Pep Hamilton's title when he was an assistant coach at Stanford was "Andrew Luck Director of Offense." Now that Hamilton is Luck's offensive coordinator for Jim Irsay's Colts, his unofficial title will be "Andrew Luck King Biscuit Flower Coordinator."

Pep Hamilton beat out Bummer Williams and Brown Acid Taylor for the right to replace Bruce Arians in Irsay's medicine chest, prompting the eccentric owner/Deadhead to tweet that the Colts offense "could have some pep this fall." Yes, Lebowski, and it could have some Luck, too, making the Colts the first team in NFL history to build an organizational philosophy entirely out of bad puns.

Hamilton's wacky title at Stanford - if Luck someday becomes the Cardinal's coordinator, does he become Andrew Luck, "Andrew Luck Director of Offense?" - reminds us that coaching careers are built from the accomplishments of young men, as credited to not-so-young men. Coaches like Hamilton teach, develop and shape the careers of youngsters like Luck, and they create environments that foster success. Hamilton is a promising young coordinator who had the misfortune of having his name officially tied to his quarterback's success at Stanford. But many other coaches and executives have taken Magic Coattail Rides, often on the backs of players and teams not ready to support all of the excess weight. In the mathematics of the coaching resume, one Luck can spawn many Peps.

Take Arians, the former Colts offensive coordinator who was hired last week as the Arizona Cardinals head coach. The 60-year old Arians was not considered an NFL head-coaching candidate as recently as October. He had spent the eight previous seasons with the Steelers, where his title was "Ben Roethlisberger Director of Please for the Love of God Make Curfew," and had earned a reputation as a kindly uncle to young quarterbacks, not a leader of football teams. Chuck Pagano's illness thrust Arians into the spotlight, but if Luck had not had a charmed rookie season, Arians would have been just another Jersey Joe Vitt, keeping a lid on the stew pot. Instead, he is assembling a staff of his own and wondering if he can create another Luck by plugging John Skelton, Kevin Kolb and Ryan Lindley into the same power strip.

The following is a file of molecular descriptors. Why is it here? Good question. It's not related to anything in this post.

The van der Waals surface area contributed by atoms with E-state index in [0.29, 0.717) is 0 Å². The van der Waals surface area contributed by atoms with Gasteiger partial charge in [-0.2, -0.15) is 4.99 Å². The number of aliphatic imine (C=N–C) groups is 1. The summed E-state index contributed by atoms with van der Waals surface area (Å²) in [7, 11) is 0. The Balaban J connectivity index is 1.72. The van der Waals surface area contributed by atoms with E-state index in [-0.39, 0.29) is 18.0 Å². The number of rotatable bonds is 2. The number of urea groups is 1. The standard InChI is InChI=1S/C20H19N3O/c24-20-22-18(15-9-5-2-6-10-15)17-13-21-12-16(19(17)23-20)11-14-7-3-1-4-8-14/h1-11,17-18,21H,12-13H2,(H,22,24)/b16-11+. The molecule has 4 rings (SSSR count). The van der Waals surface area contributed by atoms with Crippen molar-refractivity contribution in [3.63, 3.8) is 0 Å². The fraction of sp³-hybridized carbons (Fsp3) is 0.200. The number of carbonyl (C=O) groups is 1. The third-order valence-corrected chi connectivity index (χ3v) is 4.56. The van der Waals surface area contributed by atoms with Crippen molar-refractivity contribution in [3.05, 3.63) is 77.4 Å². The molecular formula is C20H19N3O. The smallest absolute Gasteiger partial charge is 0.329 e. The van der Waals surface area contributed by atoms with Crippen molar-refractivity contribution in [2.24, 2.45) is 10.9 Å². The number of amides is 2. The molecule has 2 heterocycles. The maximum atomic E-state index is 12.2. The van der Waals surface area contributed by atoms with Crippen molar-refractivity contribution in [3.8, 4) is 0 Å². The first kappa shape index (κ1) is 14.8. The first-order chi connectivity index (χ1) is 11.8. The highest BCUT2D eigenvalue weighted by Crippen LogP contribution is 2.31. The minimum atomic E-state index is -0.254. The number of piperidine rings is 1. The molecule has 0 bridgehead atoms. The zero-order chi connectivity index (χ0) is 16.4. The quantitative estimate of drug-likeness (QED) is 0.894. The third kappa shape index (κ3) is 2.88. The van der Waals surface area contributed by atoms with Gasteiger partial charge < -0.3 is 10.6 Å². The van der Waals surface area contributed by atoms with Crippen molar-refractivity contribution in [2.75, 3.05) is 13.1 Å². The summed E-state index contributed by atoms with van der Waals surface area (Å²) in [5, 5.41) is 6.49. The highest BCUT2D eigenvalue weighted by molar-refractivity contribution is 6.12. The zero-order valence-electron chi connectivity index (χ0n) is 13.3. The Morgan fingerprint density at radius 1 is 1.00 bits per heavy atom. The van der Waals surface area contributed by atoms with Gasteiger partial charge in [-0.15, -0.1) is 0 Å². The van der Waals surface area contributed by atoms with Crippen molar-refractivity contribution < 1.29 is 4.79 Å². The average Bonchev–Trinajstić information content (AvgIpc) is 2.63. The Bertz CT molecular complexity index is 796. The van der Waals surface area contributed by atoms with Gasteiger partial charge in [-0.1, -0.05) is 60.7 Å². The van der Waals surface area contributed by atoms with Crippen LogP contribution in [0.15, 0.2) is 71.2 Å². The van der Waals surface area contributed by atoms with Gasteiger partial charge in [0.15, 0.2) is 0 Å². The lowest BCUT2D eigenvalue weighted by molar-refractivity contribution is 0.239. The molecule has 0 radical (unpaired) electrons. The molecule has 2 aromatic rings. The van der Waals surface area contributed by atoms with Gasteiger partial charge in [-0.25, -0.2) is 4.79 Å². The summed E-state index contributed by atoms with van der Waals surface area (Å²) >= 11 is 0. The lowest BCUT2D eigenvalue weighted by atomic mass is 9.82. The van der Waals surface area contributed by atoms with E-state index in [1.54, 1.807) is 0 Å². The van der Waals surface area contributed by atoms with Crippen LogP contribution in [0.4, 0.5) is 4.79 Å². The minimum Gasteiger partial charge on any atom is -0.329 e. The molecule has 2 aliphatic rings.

Andrew Luck credit is currently being shared by Arians, Hamilton, Pagano, to a degree, and Jim Harbaugh, though Harbaugh is now shedding the last vestiges of the Luck-Stanford connection. Harbaugh is busy holding on to his own staff. Greg Roman, the Colin Kaepernick Director of None of This Option Stuff Was My Idea, who also coached Luck at Stanford, flirted with the Jaguars but elected to remain in San Francisco, a franchise where he will never be asked to contemplate the Blaine Gabbert Pistol.

Unable to rebrand themselves as the Next 49ers, the Jaguars are attempting to become the Next Seahawks, just as the Current Seahawks try to generate some buzz as the Next 49ers. The Jaguars hired Gus Bradley, the former Richard Sherman Sample Cup Inspector, as their head coach, grabbing a little of that Seahawks magic before the Seahawks even get a chance to cast a spell that gets them to a conference title game. The Jets also borrowed from the Seahawks, hiring vice president of football administration John Idzik for a general manager position that has been renamed the Mike Tannenbaum Tire Fire Extinguisher.